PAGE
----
点击开/关字幕: ON
00:00 / 00:00
CNN10 2021-11-04

CNN 10

U.S. Government Promotes Vaccines For Younger Kids; Thanksgiving Grocery Bills Could Set Records; Machine In India Could Clean Air. Aired 4- 4:10a ET

Aired November 04, 2021 - 04:00:00 ET


CARL AZUZ, CNN 10 ANCHOR: Hi, I'm Carl Azuz. Got some quick hitting headlines to start today's show, so let's get to it. First, the U.S.

government has made a COVID vaccine available for children ages five to 11. This is for a shot from the companies Pfizer and BioNTech.

It has been authorized for emergency use, which means it can now be given to kids during the ongoing pandemic but it's not the same as full government approval which requires more research and testing. The vaccine comes in two shots, given at least 21 days apart. After that, a child is considered fully vaccinated. The dose for younger children is 1/3 of that given to people ages 12 and older. Pfizer hopes the smaller dose will reduce any potential side effects.

The company says its vaccine's more than 90 percent effective in preventing kids from getting sick from COVID-19, and U.S. President Joe Biden called the vaccine safe and said it's a major step forward in the country's fight to defeat coronavirus.

But while the Food and Drug Administration voted 17 to zero to authorize the vaccine, one of the doctors on the panel said it was a tough decision, acknowledging that serious side effects are possible, and saying officials would never know for sure how safe the vaccine would be unless they started giving it. Safety and a lack of information about potential long-term effects are reasons why some Americans are hesitant to get a COVID vaccine. Health officials say the disease's overall survival rate is higher in children than in adults.

Next, Tuesday's addition of our show explored the significance of two U.S. gubernatorial elections. In Virginia, CNN projects that businessman Glenn Youngkin, a Republican, has defeated former governor Terry McAuliffe, a Democrat. In New Jersey, the race was still too close to call when we produced this show.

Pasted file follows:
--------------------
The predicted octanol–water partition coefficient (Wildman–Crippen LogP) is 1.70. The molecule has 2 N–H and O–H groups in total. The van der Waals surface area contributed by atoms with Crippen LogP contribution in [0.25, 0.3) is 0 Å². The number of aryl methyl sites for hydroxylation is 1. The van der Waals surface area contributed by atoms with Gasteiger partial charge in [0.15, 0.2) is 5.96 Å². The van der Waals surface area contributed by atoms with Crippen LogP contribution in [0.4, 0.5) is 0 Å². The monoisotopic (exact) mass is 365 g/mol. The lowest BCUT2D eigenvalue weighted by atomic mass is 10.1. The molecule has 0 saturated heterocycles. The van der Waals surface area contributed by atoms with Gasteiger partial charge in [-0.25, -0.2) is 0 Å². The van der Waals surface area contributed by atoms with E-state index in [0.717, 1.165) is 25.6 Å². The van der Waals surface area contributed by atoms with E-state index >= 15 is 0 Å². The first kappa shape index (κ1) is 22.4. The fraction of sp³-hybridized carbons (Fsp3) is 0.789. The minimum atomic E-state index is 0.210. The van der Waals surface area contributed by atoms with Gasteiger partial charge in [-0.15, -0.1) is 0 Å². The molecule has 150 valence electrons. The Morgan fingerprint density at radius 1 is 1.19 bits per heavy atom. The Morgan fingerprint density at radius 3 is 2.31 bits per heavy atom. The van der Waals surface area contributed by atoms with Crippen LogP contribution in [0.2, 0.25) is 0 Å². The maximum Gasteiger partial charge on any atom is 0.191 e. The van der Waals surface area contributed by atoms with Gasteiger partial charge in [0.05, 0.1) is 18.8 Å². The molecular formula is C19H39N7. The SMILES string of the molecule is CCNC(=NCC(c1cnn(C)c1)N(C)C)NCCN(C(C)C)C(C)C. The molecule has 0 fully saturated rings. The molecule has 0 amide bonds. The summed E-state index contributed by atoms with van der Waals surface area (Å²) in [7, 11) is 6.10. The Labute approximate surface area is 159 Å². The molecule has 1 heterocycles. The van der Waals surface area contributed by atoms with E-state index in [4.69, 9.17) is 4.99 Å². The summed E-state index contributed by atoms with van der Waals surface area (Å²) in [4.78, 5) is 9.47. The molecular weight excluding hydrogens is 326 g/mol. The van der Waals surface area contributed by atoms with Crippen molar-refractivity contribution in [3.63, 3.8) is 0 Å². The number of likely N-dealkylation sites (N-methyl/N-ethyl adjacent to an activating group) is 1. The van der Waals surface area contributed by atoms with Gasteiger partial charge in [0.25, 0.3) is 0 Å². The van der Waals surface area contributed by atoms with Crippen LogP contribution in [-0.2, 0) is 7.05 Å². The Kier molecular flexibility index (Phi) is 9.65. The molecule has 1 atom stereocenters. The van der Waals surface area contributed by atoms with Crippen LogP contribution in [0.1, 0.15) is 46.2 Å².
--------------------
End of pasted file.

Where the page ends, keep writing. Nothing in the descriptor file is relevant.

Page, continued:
A razor thin number of votes separated incumbent Governor Phil Murphy, a Democrat, from Republican and businessman Jack Ciattarelli, a Republican.

These two particular elections are seen as indicators of how Americans might vote in next year's mid-term Congressional elections. Finally, we've been discussion inflation this year. The rising prices of the things we buy. One place people have noticed this is in their grocery bills, and the "New York Times" says that Americans should plan for the most expensive Thanksgiving meal in the history of the holiday.


CHRISTINE ROMANS, CNN CORRESPONDENT: Inflation is your uninvited guest for the holidays this year. Ag economists are saying, grocery stores are saying they expect a run on turkeys, a run on birds as people gather again this year. Take a look at this. We're expecting the price to top a record high of $1.36 per pound this holiday season.

That's nearly $22 bucks for a 16 pound turkey. Your sides, that's a problem too. All of those prices are rising for potatoes, for biscuits, for vegetables and apples, all of these are up since last Thanksgiving. Potato prices up 3.5 percent, biscuits up four, that's since just last year.

Mixed vegetables up almost four. Those apples to make your signature pie up nearly 8 percent, and driving over the river and through the woods to grandmother's house is more expensive this year because of the surging gas prices. A national average for a gallon of gas $3.40 right now. Look at the difference from last year, it's up some 38 percent.

So why? We've been talking about this. Right? The global supply chain is still a tangled mess. More people are expected to gather this year, that means more demand. There are labor shortages, high transportation costs, bad weather effecting -- hurting crops around the country.

The early bird, in this case, gets the turkey. Ag economists warn the risk is everyone at the same time will be trying to buy their ingredients. Be flexible. Shop now. If you wait, you might not get the size bird you want. Heritage birds may not be available near you or they might not be in your budget.

So that means, get shopping. The National Grocers Association says there's plenty of food in the supply chain, but consumers should secure those must haves in a timely fashion to have the favorites on the holiday table.


AZUZ: 10 Second Trivia. Which of these countries has the highest population density? India, Israel, Singapore or Bahrain. In terms of density the answer is Singapore, though India has the largest overall population on this list.